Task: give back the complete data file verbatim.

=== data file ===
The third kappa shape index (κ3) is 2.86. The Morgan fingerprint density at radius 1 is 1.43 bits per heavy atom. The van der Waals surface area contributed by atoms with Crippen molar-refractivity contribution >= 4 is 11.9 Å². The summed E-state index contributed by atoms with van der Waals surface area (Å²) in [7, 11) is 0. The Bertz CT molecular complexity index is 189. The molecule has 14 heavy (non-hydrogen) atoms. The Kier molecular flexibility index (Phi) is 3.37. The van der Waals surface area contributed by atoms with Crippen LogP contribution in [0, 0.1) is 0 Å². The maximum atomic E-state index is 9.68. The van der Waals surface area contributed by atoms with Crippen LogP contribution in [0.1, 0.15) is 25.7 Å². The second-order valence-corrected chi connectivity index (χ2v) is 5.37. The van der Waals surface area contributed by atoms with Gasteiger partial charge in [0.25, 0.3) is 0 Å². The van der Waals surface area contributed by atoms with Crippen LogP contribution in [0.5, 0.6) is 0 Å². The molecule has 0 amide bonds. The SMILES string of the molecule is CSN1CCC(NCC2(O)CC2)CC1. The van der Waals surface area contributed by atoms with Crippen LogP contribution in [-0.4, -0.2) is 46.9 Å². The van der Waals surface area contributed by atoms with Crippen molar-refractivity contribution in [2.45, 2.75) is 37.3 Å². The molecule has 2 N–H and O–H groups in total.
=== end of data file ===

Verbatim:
The third kappa shape index (κ3) is 2.86. The Morgan fingerprint density at radius 1 is 1.43 bits per heavy atom. The van der Waals surface area contributed by atoms with Crippen molar-refractivity contribution >= 4 is 11.9 Å². The summed E-state index contributed by atoms with van der Waals surface area (Å²) in [7, 11) is 0. The Bertz CT molecular complexity index is 189. The molecule has 14 heavy (non-hydrogen) atoms. The Kier molecular flexibility index (Phi) is 3.37. The van der Waals surface area contributed by atoms with Crippen LogP contribution in [0, 0.1) is 0 Å². The maximum atomic E-state index is 9.68. The van der Waals surface area contributed by atoms with Crippen LogP contribution in [0.1, 0.15) is 25.7 Å². The second-order valence-corrected chi connectivity index (χ2v) is 5.37. The van der Waals surface area contributed by atoms with Gasteiger partial charge in [0.25, 0.3) is 0 Å². The van der Waals surface area contributed by atoms with Crippen LogP contribution in [0.5, 0.6) is 0 Å². The molecule has 0 amide bonds. The SMILES string of the molecule is CSN1CCC(NCC2(O)CC2)CC1. The van der Waals surface area contributed by atoms with Crippen LogP contribution in [-0.4, -0.2) is 46.9 Å². The van der Waals surface area contributed by atoms with Crippen molar-refractivity contribution in [2.45, 2.75) is 37.3 Å². The molecule has 2 N–H and O–H groups in total.